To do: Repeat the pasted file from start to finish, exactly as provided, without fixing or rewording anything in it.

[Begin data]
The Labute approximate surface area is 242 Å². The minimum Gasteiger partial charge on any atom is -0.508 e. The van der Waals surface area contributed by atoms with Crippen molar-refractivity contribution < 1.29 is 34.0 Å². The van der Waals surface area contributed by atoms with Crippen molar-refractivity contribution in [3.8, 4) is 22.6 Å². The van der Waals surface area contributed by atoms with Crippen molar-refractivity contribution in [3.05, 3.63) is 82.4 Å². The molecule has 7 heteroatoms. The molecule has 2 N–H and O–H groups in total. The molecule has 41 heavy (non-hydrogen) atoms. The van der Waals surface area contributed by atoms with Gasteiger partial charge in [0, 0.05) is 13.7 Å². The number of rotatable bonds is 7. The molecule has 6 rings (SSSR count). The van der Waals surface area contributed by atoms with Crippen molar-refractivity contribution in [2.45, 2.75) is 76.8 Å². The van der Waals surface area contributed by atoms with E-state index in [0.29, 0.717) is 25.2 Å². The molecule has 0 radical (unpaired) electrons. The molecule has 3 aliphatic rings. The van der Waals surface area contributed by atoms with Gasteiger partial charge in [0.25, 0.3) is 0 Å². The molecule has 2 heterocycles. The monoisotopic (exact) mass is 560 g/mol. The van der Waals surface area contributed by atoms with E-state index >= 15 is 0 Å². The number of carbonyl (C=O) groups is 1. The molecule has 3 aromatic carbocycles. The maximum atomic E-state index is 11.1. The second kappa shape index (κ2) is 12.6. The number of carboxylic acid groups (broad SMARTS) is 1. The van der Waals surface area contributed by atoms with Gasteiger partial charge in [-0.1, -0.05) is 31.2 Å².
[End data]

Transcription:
The Labute approximate surface area is 242 Å². The minimum Gasteiger partial charge on any atom is -0.508 e. The van der Waals surface area contributed by atoms with Crippen molar-refractivity contribution < 1.29 is 34.0 Å². The van der Waals surface area contributed by atoms with Crippen molar-refractivity contribution in [3.8, 4) is 22.6 Å². The van der Waals surface area contributed by atoms with Crippen molar-refractivity contribution in [3.05, 3.63) is 82.4 Å². The molecule has 7 heteroatoms. The molecule has 2 N–H and O–H groups in total. The molecule has 41 heavy (non-hydrogen) atoms. The van der Waals surface area contributed by atoms with Gasteiger partial charge in [0, 0.05) is 13.7 Å². The number of rotatable bonds is 7. The molecule has 6 rings (SSSR count). The van der Waals surface area contributed by atoms with Crippen molar-refractivity contribution in [2.45, 2.75) is 76.8 Å². The van der Waals surface area contributed by atoms with E-state index in [0.29, 0.717) is 25.2 Å². The molecule has 0 radical (unpaired) electrons. The molecule has 3 aliphatic rings. The van der Waals surface area contributed by atoms with Gasteiger partial charge in [0.25, 0.3) is 0 Å². The molecule has 2 heterocycles. The monoisotopic (exact) mass is 560 g/mol. The van der Waals surface area contributed by atoms with E-state index >= 15 is 0 Å². The number of carbonyl (C=O) groups is 1. The molecule has 3 aromatic carbocycles. The maximum atomic E-state index is 11.1. The second kappa shape index (κ2) is 12.6. The number of carboxylic acid groups (broad SMARTS) is 1. The van der Waals surface area contributed by atoms with Gasteiger partial charge in [-0.1, -0.05) is 31.2 Å².